Insecticide Biochemistry and Physiology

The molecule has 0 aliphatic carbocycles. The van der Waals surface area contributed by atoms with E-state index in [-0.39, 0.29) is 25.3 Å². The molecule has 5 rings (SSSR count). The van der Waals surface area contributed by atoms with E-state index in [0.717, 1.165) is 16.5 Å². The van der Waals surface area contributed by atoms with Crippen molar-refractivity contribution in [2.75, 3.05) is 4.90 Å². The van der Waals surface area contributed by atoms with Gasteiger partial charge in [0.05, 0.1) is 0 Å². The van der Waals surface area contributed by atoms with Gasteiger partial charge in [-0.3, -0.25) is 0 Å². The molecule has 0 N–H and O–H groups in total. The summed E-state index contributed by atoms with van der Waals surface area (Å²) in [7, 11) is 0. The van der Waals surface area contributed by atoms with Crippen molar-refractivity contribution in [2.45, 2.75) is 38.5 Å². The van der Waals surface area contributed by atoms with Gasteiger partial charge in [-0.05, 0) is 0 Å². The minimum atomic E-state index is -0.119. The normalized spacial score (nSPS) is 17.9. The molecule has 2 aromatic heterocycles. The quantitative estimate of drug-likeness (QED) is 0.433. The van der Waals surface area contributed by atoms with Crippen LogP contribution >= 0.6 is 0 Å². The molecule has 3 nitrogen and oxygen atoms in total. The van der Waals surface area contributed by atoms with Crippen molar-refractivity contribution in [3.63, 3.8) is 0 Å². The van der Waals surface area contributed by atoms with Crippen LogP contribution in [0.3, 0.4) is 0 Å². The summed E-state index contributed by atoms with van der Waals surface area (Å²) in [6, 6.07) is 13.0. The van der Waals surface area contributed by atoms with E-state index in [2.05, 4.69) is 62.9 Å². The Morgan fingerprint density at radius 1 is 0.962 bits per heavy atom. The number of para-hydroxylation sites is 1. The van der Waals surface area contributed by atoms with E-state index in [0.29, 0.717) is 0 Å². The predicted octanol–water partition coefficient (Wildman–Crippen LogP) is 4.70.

Only four short decades ago, the control of insect pests by means of chemicals was in its early infancy. The pioneers in the area consisted largely of a group of dedicated applied entomologists working to the best of their abilities with a very limited arsenal of chemicals that included inorganics (arsenicals, fluorides, etc.), some botanicals (nicotine), and a few synthetic organics (dinitro-o-cresol, organothiocyanates). Much of the early research was devoted to solving practical problems associated with the formulation and application of the few existing materials, and although the discovery of new types of insecticidal chemicals was undoubtedly a pipe dream in the minds of some, little or no basic research effort was expended in this direction. The discovery of the insecticidal properties of DDT by Paul Miiller in 1939 has to be viewed as the event which marked the birth of modern insecticide chemistry and which has served as the cornerstone for its subse quent developement. DDT clearly demonstrated for the first time the dramatic potential of synthetic organic chemicals for insect control and provided the initial stimulus which has caused insecticide chemistry to become a field not only of immense agricultural and public health importance but also one that has had remarkable and unforseeable repercussions in broad areas of the physical, biological, and social sciences. Indeed, there can be few other synthetic chemicals which will be judged in history to have had such a broad and telling impact on mankind as has DDT.